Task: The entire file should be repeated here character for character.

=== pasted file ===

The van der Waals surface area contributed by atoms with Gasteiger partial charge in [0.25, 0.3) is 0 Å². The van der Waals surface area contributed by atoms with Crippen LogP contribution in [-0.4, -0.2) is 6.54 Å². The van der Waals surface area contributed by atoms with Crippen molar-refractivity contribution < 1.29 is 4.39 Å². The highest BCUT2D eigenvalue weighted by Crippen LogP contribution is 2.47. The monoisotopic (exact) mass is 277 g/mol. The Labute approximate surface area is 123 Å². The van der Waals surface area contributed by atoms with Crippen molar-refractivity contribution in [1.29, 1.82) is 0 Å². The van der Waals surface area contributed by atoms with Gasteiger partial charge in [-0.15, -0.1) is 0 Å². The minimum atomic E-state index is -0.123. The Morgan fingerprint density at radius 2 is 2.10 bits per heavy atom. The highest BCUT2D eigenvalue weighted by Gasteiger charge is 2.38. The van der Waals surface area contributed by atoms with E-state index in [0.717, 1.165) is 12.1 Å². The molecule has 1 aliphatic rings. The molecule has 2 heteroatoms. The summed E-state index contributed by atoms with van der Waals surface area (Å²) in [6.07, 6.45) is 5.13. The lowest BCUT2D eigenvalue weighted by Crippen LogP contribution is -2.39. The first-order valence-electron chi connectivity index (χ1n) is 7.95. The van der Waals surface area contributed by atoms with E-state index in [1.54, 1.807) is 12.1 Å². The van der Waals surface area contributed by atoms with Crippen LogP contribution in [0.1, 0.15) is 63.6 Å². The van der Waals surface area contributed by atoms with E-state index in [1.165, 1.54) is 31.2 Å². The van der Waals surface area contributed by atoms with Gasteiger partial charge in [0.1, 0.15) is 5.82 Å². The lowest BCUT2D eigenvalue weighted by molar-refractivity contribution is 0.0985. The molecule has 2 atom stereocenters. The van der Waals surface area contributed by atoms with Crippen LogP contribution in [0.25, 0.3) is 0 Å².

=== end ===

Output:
The van der Waals surface area contributed by atoms with Gasteiger partial charge in [0.25, 0.3) is 0 Å². The van der Waals surface area contributed by atoms with Crippen LogP contribution in [-0.4, -0.2) is 6.54 Å². The van der Waals surface area contributed by atoms with Crippen molar-refractivity contribution < 1.29 is 4.39 Å². The highest BCUT2D eigenvalue weighted by Crippen LogP contribution is 2.47. The monoisotopic (exact) mass is 277 g/mol. The Labute approximate surface area is 123 Å². The van der Waals surface area contributed by atoms with Crippen molar-refractivity contribution in [1.29, 1.82) is 0 Å². The van der Waals surface area contributed by atoms with Gasteiger partial charge in [-0.15, -0.1) is 0 Å². The minimum atomic E-state index is -0.123. The Morgan fingerprint density at radius 2 is 2.10 bits per heavy atom. The highest BCUT2D eigenvalue weighted by Gasteiger charge is 2.38. The van der Waals surface area contributed by atoms with E-state index in [0.717, 1.165) is 12.1 Å². The molecule has 1 aliphatic rings. The molecule has 2 heteroatoms. The summed E-state index contributed by atoms with van der Waals surface area (Å²) in [6.07, 6.45) is 5.13. The lowest BCUT2D eigenvalue weighted by Crippen LogP contribution is -2.39. The first-order valence-electron chi connectivity index (χ1n) is 7.95. The van der Waals surface area contributed by atoms with E-state index in [1.54, 1.807) is 12.1 Å². The van der Waals surface area contributed by atoms with Crippen LogP contribution in [0.1, 0.15) is 63.6 Å². The van der Waals surface area contributed by atoms with E-state index in [1.165, 1.54) is 31.2 Å². The van der Waals surface area contributed by atoms with Gasteiger partial charge in [0.1, 0.15) is 5.82 Å². The lowest BCUT2D eigenvalue weighted by molar-refractivity contribution is 0.0985. The molecule has 2 atom stereocenters. The van der Waals surface area contributed by atoms with Crippen LogP contribution in [0.25, 0.3) is 0 Å².